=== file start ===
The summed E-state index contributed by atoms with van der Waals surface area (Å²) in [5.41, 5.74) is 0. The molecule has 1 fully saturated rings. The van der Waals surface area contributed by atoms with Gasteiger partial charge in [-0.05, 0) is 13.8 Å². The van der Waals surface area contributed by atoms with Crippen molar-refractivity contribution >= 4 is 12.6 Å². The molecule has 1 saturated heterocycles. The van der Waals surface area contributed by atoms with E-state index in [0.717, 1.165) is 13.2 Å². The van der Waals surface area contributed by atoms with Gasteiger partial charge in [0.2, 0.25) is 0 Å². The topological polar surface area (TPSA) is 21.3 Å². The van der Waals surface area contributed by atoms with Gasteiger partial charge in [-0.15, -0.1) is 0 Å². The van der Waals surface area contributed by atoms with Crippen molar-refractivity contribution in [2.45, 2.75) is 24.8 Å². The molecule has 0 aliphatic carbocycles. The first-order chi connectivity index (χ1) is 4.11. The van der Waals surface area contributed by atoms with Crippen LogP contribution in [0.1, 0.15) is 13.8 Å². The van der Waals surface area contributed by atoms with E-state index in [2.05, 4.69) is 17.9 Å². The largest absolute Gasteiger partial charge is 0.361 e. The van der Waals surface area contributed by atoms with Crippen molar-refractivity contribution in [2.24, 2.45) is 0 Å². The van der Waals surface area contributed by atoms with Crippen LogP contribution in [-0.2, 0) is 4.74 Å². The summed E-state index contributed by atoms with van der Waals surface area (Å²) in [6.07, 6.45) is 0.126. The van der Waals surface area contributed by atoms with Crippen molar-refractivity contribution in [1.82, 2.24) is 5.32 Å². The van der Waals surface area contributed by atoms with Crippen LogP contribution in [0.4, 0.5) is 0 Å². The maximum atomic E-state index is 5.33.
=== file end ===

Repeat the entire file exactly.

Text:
The summed E-state index contributed by atoms with van der Waals surface area (Å²) in [5.41, 5.74) is 0. The molecule has 1 fully saturated rings. The van der Waals surface area contributed by atoms with Gasteiger partial charge in [-0.05, 0) is 13.8 Å². The van der Waals surface area contributed by atoms with Crippen molar-refractivity contribution >= 4 is 12.6 Å². The molecule has 1 saturated heterocycles. The van der Waals surface area contributed by atoms with E-state index in [0.717, 1.165) is 13.2 Å². The van der Waals surface area contributed by atoms with Gasteiger partial charge in [0.2, 0.25) is 0 Å². The topological polar surface area (TPSA) is 21.3 Å². The van der Waals surface area contributed by atoms with Gasteiger partial charge in [-0.15, -0.1) is 0 Å². The van der Waals surface area contributed by atoms with Crippen molar-refractivity contribution in [2.45, 2.75) is 24.8 Å². The molecule has 0 aliphatic carbocycles. The first-order chi connectivity index (χ1) is 4.11. The van der Waals surface area contributed by atoms with Crippen LogP contribution in [0.1, 0.15) is 13.8 Å². The van der Waals surface area contributed by atoms with E-state index in [2.05, 4.69) is 17.9 Å². The largest absolute Gasteiger partial charge is 0.361 e. The van der Waals surface area contributed by atoms with Crippen molar-refractivity contribution in [2.24, 2.45) is 0 Å². The van der Waals surface area contributed by atoms with Crippen LogP contribution in [-0.2, 0) is 4.74 Å². The summed E-state index contributed by atoms with van der Waals surface area (Å²) in [6.07, 6.45) is 0.126. The van der Waals surface area contributed by atoms with Crippen molar-refractivity contribution in [1.82, 2.24) is 5.32 Å². The van der Waals surface area contributed by atoms with Crippen LogP contribution in [0.4, 0.5) is 0 Å². The maximum atomic E-state index is 5.33.